As the first black president of the USA, Barack Obama is undoubtedly one of the world’s most recognisable faces and among the most influential personalities of the modern day.
But when he visited South Africa in June, as part of a three-African-nation tour, the earth simply did not quake with his mighty presence. He was reduced to a very ordinary size.
A Gallup survey had also shown Obama losing popularity in Africa. In fact, apart from the visit being overshadowed by the failing health of the iconic Nelson Mandela, Obama’s tour was met with three demonstrations staged in Pretoria, Johannesburg and Cape Town.
South African students, workers and other groups decided to give Obama a frosty welcome. Ahead of his visit, on 28 June, groups including South Africa’s Communist Party, the Confederation of South African Trade Unions, South African Students Congress, and the South African Muslim Students Association, staged a protest in Pretoria. Hundreds attended the demo at a sports ground.
A day later, protestors picketed at the University of Johannesburg’s Soweto Campus. Uniting under the banner, “UJ, no you can’t honour Obama” coalition, the “Nobamas” protested animatedly. Students were specifically protesting against UJ’s conferment of an honorary degree on Obama. They considered the decision was reached in a “unilateral” and “hypocritical” fashion.
“As the University of Johannesburg,” Levi Masete, Student Representative Council (SRC) leader told New African, “we reject the decision to honour a man that has made unpopular mistakes… [and has] continued American imperialism.” The UJ SRC withdrew its allotted five representatives from Obama’s meeting with youth leaders.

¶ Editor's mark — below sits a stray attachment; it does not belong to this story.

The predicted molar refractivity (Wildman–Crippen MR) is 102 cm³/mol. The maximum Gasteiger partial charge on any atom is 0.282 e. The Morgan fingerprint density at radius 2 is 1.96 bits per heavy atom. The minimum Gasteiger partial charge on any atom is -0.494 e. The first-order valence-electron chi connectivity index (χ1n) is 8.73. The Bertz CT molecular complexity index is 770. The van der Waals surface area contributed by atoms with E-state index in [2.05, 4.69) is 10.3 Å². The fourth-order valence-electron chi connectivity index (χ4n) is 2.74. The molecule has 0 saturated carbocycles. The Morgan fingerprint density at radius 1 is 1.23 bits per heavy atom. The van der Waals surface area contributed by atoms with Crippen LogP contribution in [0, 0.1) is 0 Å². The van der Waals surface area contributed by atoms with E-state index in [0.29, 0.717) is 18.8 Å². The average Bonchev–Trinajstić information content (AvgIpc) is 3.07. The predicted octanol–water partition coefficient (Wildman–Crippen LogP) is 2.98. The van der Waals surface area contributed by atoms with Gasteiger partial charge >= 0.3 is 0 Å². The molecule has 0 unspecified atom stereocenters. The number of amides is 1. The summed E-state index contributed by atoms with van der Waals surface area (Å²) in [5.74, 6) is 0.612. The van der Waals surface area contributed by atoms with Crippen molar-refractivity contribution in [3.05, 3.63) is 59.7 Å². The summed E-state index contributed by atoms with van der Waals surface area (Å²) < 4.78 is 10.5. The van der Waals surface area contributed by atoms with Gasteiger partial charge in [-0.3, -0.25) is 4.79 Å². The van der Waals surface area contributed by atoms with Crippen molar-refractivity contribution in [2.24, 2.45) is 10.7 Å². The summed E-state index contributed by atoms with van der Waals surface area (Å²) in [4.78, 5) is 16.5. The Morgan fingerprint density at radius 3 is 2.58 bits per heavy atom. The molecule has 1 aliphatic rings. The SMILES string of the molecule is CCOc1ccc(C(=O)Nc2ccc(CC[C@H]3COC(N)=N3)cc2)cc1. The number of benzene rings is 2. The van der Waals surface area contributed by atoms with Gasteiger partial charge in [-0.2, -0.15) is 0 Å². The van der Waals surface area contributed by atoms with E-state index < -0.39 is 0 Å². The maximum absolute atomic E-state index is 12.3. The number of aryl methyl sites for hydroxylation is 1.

Protestors also wanted Obama arrested for what they alleged were US war crimes in Afghanistan and Iraq; and its complicity in the Israeli’s oppression of Palestinians.
“Our message is simple and straightforward: Obama should not have been allowed in our country,” Joseph Morallana, SACP treasurer for Gauteng province said.
“Obama is the opposite of Mandela, whom he says is his role model,” he added.
Another protestor, Robert Ditlopo agreed. “What he stands for – Zionism and apartheid – is what leaders like Robert Sobukwe stood against,” he said.
The campus is adorned with names of anti-apartheid fighters like Sobukwe. The campus itself is along Chris Hani Weg.
Ruwaidah Valley did not represent any organisation but came out on her own to swell the word against Obama. “He is a war criminal who should not have been allowed in South Africa,” she said.
“He has allowed drone strikes against innocent civilians. He wiped out an entire village in Yemen … he is responsible for the rape, pillage and plunder of innocent civilians all over the world especially in Afghanistan and Iraq and he assists Israel’s suppression of Palestine. It is sad that he is black and that he is a black with Muslim roots,” she said.
Protestors decried Guantanamo Bay prison, a notorious facility where terror suspects are held without trial. They also demanded the release of the Cuban 5 and the lifting of the sanctions on Cuba and Zimbabwe.
The demonstrators sang struggle songs. They chanted, “Away with Obama, Away” and “Go home Yankee!” Among the protestors was 10-year-old Thabiso Madibela from Orange farm, who raised his fist to “Amandla” (power) against Obama.
The protestors had to be dispersed by the police force and they registered their displeasure at being told to end their picket a whole hour before Obama came to UJ.
At 2.35pm, local time, police fired a stun gun to disperse the crowd. Obama zoomed in with his expansive and expensive escort at 3.25pm.
Protests followed Obama a day later, in Cape Town where, again, people vented anger at the US leader, this time intent on throwing shoes at him in a classic demonstration of contempt and Muslim anger.
Obama addressed youths at the Cape Town University, but the analysts were not impressed by him. Cape Town-based Joel B Pollack, editor-in-chief and in-house counsel at Breitbart News, said Obama’s trip to Africa, “seemed to have no real purpose”.
Said Pollack: “Much of his trip to Senegal, South Africa and Tanzania consists of sightseeing with his family – and an entourage of 1,000, at a cost to US taxpayers of $60m to $100m.”
Obama visited several places of interest including Robben Island where Mandela was once incarcerated. “One hopes, at least, that the expensive memories will last,” Pollack said. Analyst Adekeye Adebajo attributed the lack of enthusiasm at Obama’s visit to “six deadly sins”, among them “the militarisation of US engagement with Africa” and Obama’s “peddling (of) negative stereotypes about his ancestral home (Africa)”.